in the general. 

Madeleine Gaiser (R) will be

challenging Senator Bill Wielechowski (D) in the general

Lynette Largent (R) is challenging Matt Claman District 21 in the general

Lynette Hinz (D) will be running

in the general in Senate District N

ALASKA - A MODERN DAY

BANANA REPUBLIC

By Senator Mike Shower

How does the legislature in every state, except Alaska, manage to function without forcing their legislators to pledge votes in advance through a quid pro quo to join a majority caucus, and be punished for voting as their constituents wish vs. what leadership demands? In your state it is likely unconstitutional, illegal or considered unethical to “bind” a legislator’s vote. Not in Alaska.

  

Imagine your elected representative being unable to vote in a way they believe follows the law or vote on budgets and other important issues in the best interest of their constituents for fear of being punished by political colleagues in leadership positions.  Is such a coercive tactic ethical?  Is political bribery and coercion even legal? 

The Binding Caucus Rule - what is it? 

The unethical binding caucus rule is an arbitrarily binding political “agreement” utilized in Alaskan politics by legislators to consolidate their financial and political power into the hands of a select few.  It is quietly schemed behind closed doors and implemented out of sight of voters to coercively strong-arm and silence politicians from within. It gives a false impression of cooperation and allows a select few to override the will of voters in Alaska by controlling how your legislator can vote.  It does so through the coercive use of “punishment” to keep legislators in line.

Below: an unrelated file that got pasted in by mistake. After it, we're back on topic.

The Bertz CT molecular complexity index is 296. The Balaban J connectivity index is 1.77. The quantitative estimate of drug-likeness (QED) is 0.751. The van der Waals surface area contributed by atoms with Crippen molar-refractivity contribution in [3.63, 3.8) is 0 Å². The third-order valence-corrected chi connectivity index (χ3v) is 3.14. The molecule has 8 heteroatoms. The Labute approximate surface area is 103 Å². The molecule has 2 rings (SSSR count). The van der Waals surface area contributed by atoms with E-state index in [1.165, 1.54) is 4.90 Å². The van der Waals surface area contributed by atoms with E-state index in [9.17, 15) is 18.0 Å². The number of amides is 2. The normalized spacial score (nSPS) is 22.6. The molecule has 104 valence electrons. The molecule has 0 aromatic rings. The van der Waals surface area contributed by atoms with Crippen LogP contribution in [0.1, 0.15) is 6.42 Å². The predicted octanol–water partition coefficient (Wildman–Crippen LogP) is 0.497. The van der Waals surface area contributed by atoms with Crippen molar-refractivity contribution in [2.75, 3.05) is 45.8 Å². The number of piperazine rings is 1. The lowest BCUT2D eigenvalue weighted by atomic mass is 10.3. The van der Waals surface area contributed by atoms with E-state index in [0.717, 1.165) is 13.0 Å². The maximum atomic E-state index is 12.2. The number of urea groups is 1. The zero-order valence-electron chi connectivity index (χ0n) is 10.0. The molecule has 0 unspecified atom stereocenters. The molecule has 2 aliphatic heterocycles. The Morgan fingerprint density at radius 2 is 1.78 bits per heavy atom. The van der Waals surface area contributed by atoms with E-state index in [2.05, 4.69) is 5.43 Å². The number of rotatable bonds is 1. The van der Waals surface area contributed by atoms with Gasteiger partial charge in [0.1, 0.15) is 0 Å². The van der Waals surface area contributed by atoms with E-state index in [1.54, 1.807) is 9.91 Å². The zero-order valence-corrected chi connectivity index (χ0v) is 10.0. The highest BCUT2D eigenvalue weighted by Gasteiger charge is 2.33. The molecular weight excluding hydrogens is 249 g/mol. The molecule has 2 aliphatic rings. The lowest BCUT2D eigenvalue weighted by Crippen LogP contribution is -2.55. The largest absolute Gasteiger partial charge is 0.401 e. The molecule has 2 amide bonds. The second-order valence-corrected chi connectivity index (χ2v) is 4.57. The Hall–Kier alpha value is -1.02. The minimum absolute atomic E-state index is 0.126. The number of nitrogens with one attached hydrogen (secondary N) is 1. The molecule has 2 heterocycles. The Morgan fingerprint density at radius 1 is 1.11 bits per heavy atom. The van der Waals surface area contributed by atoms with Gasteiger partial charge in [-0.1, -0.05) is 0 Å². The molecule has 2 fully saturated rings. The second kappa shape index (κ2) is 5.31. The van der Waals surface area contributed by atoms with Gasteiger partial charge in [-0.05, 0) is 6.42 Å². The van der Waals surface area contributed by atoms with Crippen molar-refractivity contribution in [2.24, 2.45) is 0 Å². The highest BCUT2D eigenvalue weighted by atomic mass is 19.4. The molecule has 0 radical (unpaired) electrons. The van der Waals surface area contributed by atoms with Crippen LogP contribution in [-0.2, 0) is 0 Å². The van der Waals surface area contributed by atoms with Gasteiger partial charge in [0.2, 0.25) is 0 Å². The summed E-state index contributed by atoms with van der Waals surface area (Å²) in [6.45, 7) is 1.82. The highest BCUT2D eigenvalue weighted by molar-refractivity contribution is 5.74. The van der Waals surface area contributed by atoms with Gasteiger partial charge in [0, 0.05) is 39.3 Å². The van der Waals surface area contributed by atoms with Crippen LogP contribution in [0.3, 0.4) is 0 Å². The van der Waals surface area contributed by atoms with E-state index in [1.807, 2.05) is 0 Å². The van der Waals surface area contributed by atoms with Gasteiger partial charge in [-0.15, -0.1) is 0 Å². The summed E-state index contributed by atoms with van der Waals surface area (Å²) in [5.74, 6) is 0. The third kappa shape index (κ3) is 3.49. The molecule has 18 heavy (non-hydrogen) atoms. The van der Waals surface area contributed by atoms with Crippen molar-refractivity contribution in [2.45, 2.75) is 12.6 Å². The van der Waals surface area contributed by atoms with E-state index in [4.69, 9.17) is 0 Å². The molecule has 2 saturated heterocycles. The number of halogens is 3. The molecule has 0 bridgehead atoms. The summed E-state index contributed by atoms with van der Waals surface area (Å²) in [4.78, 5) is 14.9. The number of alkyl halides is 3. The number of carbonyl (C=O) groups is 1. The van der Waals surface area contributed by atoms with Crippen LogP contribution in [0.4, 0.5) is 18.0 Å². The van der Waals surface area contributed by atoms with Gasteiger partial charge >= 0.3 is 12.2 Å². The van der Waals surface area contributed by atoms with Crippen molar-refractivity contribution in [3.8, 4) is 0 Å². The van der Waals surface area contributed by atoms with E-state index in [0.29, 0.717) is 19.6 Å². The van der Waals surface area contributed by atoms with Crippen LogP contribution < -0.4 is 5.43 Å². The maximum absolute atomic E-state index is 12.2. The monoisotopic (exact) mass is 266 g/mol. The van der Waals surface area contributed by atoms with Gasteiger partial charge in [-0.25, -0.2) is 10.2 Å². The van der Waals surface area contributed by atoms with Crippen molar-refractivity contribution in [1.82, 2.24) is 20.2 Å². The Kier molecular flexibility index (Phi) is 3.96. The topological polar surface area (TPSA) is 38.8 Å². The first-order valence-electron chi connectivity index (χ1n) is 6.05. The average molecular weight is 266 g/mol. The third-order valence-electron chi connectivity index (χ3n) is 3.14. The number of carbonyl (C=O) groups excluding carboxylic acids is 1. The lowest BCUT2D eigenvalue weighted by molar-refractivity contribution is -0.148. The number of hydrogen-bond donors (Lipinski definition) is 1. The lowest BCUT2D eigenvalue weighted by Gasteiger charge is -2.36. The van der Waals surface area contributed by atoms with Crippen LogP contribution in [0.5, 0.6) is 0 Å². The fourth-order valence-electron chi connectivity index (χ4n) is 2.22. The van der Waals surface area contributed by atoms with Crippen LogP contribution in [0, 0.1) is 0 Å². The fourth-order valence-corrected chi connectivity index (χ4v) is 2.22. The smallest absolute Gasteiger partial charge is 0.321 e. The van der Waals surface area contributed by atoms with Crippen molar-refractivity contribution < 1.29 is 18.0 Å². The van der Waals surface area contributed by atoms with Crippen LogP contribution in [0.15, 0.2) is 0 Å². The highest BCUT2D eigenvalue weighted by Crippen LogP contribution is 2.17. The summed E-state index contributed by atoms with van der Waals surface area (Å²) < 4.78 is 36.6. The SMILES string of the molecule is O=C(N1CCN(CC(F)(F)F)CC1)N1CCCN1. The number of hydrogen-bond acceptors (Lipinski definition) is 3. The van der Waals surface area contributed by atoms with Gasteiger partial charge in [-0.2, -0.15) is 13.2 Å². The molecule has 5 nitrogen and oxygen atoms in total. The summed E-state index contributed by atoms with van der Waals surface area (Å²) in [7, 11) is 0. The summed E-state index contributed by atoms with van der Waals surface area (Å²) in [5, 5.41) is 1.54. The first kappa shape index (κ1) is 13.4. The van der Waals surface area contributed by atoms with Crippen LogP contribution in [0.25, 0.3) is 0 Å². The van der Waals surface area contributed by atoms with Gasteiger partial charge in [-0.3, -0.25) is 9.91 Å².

How it Works – a “Sold Legislator” 

A candidate gets elected or appointed.  A system of benefits is created when a majority of politicians from either party come together as a group - a “Caucus”.  The "Majority" can be a mix of political parties or composed of members of a single political party.  In Alaska it takes 11 of 20 senators or 21 of 40 representatives to “form” a majority - simple math.  Whoever is able to organize that 11 or 21 gets to be “in charge”.  The majority party chairs committees and “leads” the House or Senate as it should represent the values of a majority of the party, and hence citizens, which voters elected.  The caucus often demonstrates favoritism.  First, the “offer”.  Members of the majority who agree to "join" this binding majority caucus, are rewarded with positions and assignments, committee chairmanships, choice committees, larger offices and extra staff based on how much authority and position(s) are bestowed upon them.  Those are coveted items because great power comes with them.  But then, the “hammer”. A legislator must vote the way of leadership on all procedural votes and every budget item for the entire 2-year legislative cycle, no exceptions. Through this Quid Pro Quo a legislator is promising their votes in advance with no idea what those votes will entail.  If a legislator votes against leadership?  Punishment follows.  Why is this so important?